When Jim and I were playing in a band together during our college years, we had the chance to take our band into a recording studio to record some cover songs for our club demo, as well as take a stab at a couple of original songs. We fell in love with the creative process. Neither of us could think of much else for a long time after that experience. We both decided that if we ever got the chance to somehow have our own recording studio we had to do it.
At the time (late 1970’s early 1980’s) there was no way put together a decent recording studio for less than a few hundred thousand dollars. 24 track reel-to-reel analog recorders were the state of the art – and cost in the neighborhood of $50k. A recording console was a necessity – and cheap ones were close to $100,000. Then you add the mics, cables, sound treatment, headphones, etc. It was a big buy-in.
Over the past 15 or 20 years, the recording industry has undergone a paradigm shift, in process and procedures.
In the past, a truly professional recording studio required many large, expensive equipment choices: multitrack tape machines ($55,000 or more, each the size of a washing machine, weighing in at around 400 or so pounds), large format mixing consoles (from $50,000 to $800,000 and more, up to 15 feet long and weighing as much as a small car), racks and racks of outboard processing gear (EQ’s, compressors, reverbs, delays and more, each likely ranging in the thousands of dollars). Not to mention the physical, “brick and mortar” building for the studio itself. Recording procedures were limited by the constraints of the technology available. The traditional setup involved a studio room where the majority of the musicians would perform, some isolation rooms for separating individual players and singers, and a control room to contain and isolate the enormous amount of gear required. Every session was preceded by an hour or so of tape machine cleaning and calibration, in addition to cabling and microphone setup and placement.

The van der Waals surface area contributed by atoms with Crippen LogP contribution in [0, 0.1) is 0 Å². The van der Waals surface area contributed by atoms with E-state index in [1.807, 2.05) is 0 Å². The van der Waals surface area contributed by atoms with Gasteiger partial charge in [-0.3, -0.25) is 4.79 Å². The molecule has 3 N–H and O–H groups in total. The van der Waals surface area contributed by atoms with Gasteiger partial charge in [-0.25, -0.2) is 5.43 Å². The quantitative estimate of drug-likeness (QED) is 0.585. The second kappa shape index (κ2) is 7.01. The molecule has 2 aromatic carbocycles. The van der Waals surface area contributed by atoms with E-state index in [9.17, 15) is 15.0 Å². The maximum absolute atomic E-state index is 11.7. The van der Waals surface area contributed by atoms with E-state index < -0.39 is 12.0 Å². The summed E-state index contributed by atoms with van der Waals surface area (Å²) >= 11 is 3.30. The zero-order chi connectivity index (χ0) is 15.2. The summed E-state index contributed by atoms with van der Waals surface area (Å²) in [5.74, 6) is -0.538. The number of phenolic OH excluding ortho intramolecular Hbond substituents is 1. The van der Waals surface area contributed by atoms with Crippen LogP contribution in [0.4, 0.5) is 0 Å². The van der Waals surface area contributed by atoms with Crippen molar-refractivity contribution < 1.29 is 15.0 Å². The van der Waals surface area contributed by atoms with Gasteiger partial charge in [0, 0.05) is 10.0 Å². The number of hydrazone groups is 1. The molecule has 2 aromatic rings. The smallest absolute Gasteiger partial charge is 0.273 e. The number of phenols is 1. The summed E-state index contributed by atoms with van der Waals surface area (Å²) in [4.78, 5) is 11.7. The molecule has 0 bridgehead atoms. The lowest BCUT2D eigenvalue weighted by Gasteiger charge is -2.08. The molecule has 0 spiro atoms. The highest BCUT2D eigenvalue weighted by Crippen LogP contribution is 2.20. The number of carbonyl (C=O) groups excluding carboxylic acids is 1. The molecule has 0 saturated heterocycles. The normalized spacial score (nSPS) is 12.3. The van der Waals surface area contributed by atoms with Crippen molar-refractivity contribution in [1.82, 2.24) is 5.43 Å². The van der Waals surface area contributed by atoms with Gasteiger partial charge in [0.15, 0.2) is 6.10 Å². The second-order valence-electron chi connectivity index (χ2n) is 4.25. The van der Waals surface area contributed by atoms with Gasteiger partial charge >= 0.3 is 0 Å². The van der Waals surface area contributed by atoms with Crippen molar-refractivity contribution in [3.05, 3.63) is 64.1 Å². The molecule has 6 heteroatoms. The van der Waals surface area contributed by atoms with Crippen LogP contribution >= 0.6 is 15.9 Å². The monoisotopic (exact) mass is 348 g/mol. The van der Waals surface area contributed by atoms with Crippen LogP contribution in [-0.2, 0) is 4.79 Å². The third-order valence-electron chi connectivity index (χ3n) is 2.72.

The Neumann U 47 is without a doubt the most sought-after, legendary, and unfortunately rare microphone in the history of the recording arts. Known primarily as a vocal mic, it is equally impressive at a wide variety of tasks: from acoustic guitar to upright bass to room sounds for everything from orchestration to drums. The high end response is silky-smooth and the low frequency reproduction must be heard to be believed.
The history of these amazing mics begins at Georg Neumann GmbH as far back as 1928 with the production of the CVM 3 microphone, sometimes refered to as the “Neumann Bottle” mic and seen in historical films of speeches from that era. During World War Two, the Neumann factory was bombed and they were forced to move to Thueringen, while their offices stayed in Berlin. Eventually, in the 1950′s, the East German Government seized the factory and produced microphones there, at first under the “Neumann” name and then under the name “Microtech Gefell”.